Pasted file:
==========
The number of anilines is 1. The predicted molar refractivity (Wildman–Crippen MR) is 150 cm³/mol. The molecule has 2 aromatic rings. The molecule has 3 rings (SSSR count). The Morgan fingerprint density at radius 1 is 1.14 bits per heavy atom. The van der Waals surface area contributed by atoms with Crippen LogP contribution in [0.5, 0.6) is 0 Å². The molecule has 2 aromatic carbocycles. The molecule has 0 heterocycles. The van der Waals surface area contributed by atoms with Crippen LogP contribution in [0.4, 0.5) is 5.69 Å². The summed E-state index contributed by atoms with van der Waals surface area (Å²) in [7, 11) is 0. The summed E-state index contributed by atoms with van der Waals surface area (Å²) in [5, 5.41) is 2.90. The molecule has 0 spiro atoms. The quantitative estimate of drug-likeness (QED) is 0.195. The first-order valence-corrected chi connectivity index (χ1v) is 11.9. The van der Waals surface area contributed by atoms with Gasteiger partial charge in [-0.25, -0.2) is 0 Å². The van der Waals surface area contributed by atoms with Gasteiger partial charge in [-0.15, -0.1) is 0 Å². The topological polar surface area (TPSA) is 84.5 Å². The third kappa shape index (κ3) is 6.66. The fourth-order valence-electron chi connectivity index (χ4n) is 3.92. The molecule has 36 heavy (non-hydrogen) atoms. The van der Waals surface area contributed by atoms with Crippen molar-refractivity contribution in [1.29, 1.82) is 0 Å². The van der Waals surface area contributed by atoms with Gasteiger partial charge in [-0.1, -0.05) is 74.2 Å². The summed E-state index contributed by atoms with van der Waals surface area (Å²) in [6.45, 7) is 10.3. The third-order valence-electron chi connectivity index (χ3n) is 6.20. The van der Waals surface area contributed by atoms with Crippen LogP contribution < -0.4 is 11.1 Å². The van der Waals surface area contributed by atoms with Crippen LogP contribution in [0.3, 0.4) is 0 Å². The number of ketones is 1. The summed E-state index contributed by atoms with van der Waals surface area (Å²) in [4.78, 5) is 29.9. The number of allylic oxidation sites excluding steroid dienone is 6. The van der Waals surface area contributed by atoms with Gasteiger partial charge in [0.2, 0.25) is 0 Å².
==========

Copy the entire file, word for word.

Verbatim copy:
The number of anilines is 1. The predicted molar refractivity (Wildman–Crippen MR) is 150 cm³/mol. The molecule has 2 aromatic rings. The molecule has 3 rings (SSSR count). The Morgan fingerprint density at radius 1 is 1.14 bits per heavy atom. The van der Waals surface area contributed by atoms with Crippen LogP contribution in [0.5, 0.6) is 0 Å². The molecule has 2 aromatic carbocycles. The molecule has 0 heterocycles. The van der Waals surface area contributed by atoms with Crippen LogP contribution in [0.4, 0.5) is 5.69 Å². The summed E-state index contributed by atoms with van der Waals surface area (Å²) in [7, 11) is 0. The summed E-state index contributed by atoms with van der Waals surface area (Å²) in [5, 5.41) is 2.90. The molecule has 0 spiro atoms. The quantitative estimate of drug-likeness (QED) is 0.195. The first-order valence-corrected chi connectivity index (χ1v) is 11.9. The van der Waals surface area contributed by atoms with Gasteiger partial charge in [-0.25, -0.2) is 0 Å². The van der Waals surface area contributed by atoms with Gasteiger partial charge in [-0.15, -0.1) is 0 Å². The topological polar surface area (TPSA) is 84.5 Å². The third kappa shape index (κ3) is 6.66. The fourth-order valence-electron chi connectivity index (χ4n) is 3.92. The molecule has 36 heavy (non-hydrogen) atoms. The van der Waals surface area contributed by atoms with Crippen molar-refractivity contribution in [1.29, 1.82) is 0 Å². The van der Waals surface area contributed by atoms with Gasteiger partial charge in [-0.1, -0.05) is 74.2 Å². The summed E-state index contributed by atoms with van der Waals surface area (Å²) in [6.45, 7) is 10.3. The third-order valence-electron chi connectivity index (χ3n) is 6.20. The van der Waals surface area contributed by atoms with Crippen LogP contribution < -0.4 is 11.1 Å². The van der Waals surface area contributed by atoms with Crippen LogP contribution in [0.3, 0.4) is 0 Å². The number of ketones is 1. The summed E-state index contributed by atoms with van der Waals surface area (Å²) in [4.78, 5) is 29.9. The number of allylic oxidation sites excluding steroid dienone is 6. The van der Waals surface area contributed by atoms with Gasteiger partial charge in [0.2, 0.25) is 0 Å².